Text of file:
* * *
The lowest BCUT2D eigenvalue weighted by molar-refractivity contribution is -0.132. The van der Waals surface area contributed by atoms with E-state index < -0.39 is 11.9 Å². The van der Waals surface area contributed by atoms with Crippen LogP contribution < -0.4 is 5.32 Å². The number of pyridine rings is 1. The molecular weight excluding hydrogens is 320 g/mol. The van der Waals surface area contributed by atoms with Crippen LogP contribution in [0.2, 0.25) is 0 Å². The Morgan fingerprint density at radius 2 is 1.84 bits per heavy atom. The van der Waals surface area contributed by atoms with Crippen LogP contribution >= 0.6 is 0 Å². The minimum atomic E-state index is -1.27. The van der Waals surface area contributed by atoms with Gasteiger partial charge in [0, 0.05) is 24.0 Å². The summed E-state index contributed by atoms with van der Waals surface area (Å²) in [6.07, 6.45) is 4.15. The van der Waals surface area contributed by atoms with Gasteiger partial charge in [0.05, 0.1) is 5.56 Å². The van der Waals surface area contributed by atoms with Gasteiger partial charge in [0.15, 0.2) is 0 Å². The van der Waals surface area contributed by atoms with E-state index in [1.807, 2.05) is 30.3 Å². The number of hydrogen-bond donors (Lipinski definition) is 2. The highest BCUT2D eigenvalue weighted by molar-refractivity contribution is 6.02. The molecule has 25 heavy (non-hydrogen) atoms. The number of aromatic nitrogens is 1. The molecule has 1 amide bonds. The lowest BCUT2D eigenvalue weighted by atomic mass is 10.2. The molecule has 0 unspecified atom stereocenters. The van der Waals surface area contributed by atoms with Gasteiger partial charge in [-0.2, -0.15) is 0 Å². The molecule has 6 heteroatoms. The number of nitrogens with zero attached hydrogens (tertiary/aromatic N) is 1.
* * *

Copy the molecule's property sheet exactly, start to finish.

The lowest BCUT2D eigenvalue weighted by molar-refractivity contribution is -0.132. The van der Waals surface area contributed by atoms with E-state index < -0.39 is 11.9 Å². The van der Waals surface area contributed by atoms with Crippen LogP contribution < -0.4 is 5.32 Å². The number of pyridine rings is 1. The molecular weight excluding hydrogens is 320 g/mol. The van der Waals surface area contributed by atoms with Crippen LogP contribution in [0.2, 0.25) is 0 Å². The Morgan fingerprint density at radius 2 is 1.84 bits per heavy atom. The van der Waals surface area contributed by atoms with Crippen LogP contribution >= 0.6 is 0 Å². The minimum atomic E-state index is -1.27. The van der Waals surface area contributed by atoms with Gasteiger partial charge in [0, 0.05) is 24.0 Å². The summed E-state index contributed by atoms with van der Waals surface area (Å²) in [6.07, 6.45) is 4.15. The van der Waals surface area contributed by atoms with Gasteiger partial charge in [0.05, 0.1) is 5.56 Å². The van der Waals surface area contributed by atoms with Gasteiger partial charge in [0.15, 0.2) is 0 Å². The van der Waals surface area contributed by atoms with E-state index in [1.807, 2.05) is 30.3 Å². The number of hydrogen-bond donors (Lipinski definition) is 2. The highest BCUT2D eigenvalue weighted by molar-refractivity contribution is 6.02. The molecule has 25 heavy (non-hydrogen) atoms. The number of aromatic nitrogens is 1. The molecule has 1 amide bonds. The lowest BCUT2D eigenvalue weighted by atomic mass is 10.2. The molecule has 0 unspecified atom stereocenters. The van der Waals surface area contributed by atoms with Gasteiger partial charge in [-0.2, -0.15) is 0 Å². The molecule has 6 heteroatoms. The number of nitrogens with zero attached hydrogens (tertiary/aromatic N) is 1.